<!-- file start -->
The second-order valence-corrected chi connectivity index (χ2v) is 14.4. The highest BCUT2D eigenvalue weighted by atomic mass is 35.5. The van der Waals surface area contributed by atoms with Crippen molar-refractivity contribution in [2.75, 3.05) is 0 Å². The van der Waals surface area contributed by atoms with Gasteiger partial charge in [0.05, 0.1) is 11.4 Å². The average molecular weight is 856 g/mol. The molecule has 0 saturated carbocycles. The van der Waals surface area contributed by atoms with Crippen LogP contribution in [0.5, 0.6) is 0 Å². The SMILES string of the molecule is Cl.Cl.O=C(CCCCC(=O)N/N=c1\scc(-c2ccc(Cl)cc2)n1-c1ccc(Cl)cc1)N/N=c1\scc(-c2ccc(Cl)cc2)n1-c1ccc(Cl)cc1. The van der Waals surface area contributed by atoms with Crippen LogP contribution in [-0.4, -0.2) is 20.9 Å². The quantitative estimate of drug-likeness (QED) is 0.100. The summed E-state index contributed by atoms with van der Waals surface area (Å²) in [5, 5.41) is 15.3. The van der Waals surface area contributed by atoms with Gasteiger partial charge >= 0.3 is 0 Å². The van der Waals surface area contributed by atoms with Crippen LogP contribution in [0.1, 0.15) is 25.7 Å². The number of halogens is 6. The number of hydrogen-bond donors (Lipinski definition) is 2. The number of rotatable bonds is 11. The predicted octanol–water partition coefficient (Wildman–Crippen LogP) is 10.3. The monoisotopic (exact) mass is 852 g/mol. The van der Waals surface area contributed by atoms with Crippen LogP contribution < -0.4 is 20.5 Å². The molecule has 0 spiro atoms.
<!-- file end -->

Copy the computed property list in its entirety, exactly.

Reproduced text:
The second-order valence-corrected chi connectivity index (χ2v) is 14.4. The highest BCUT2D eigenvalue weighted by atomic mass is 35.5. The van der Waals surface area contributed by atoms with Crippen molar-refractivity contribution in [2.75, 3.05) is 0 Å². The van der Waals surface area contributed by atoms with Gasteiger partial charge in [0.05, 0.1) is 11.4 Å². The average molecular weight is 856 g/mol. The molecule has 0 saturated carbocycles. The van der Waals surface area contributed by atoms with Crippen LogP contribution in [0.5, 0.6) is 0 Å². The SMILES string of the molecule is Cl.Cl.O=C(CCCCC(=O)N/N=c1\scc(-c2ccc(Cl)cc2)n1-c1ccc(Cl)cc1)N/N=c1\scc(-c2ccc(Cl)cc2)n1-c1ccc(Cl)cc1. The van der Waals surface area contributed by atoms with Crippen LogP contribution in [-0.4, -0.2) is 20.9 Å². The quantitative estimate of drug-likeness (QED) is 0.100. The summed E-state index contributed by atoms with van der Waals surface area (Å²) in [5, 5.41) is 15.3. The van der Waals surface area contributed by atoms with Gasteiger partial charge >= 0.3 is 0 Å². The van der Waals surface area contributed by atoms with Crippen LogP contribution in [0.1, 0.15) is 25.7 Å². The number of halogens is 6. The number of hydrogen-bond donors (Lipinski definition) is 2. The number of rotatable bonds is 11. The predicted octanol–water partition coefficient (Wildman–Crippen LogP) is 10.3. The monoisotopic (exact) mass is 852 g/mol. The van der Waals surface area contributed by atoms with Crippen LogP contribution < -0.4 is 20.5 Å². The molecule has 0 spiro atoms.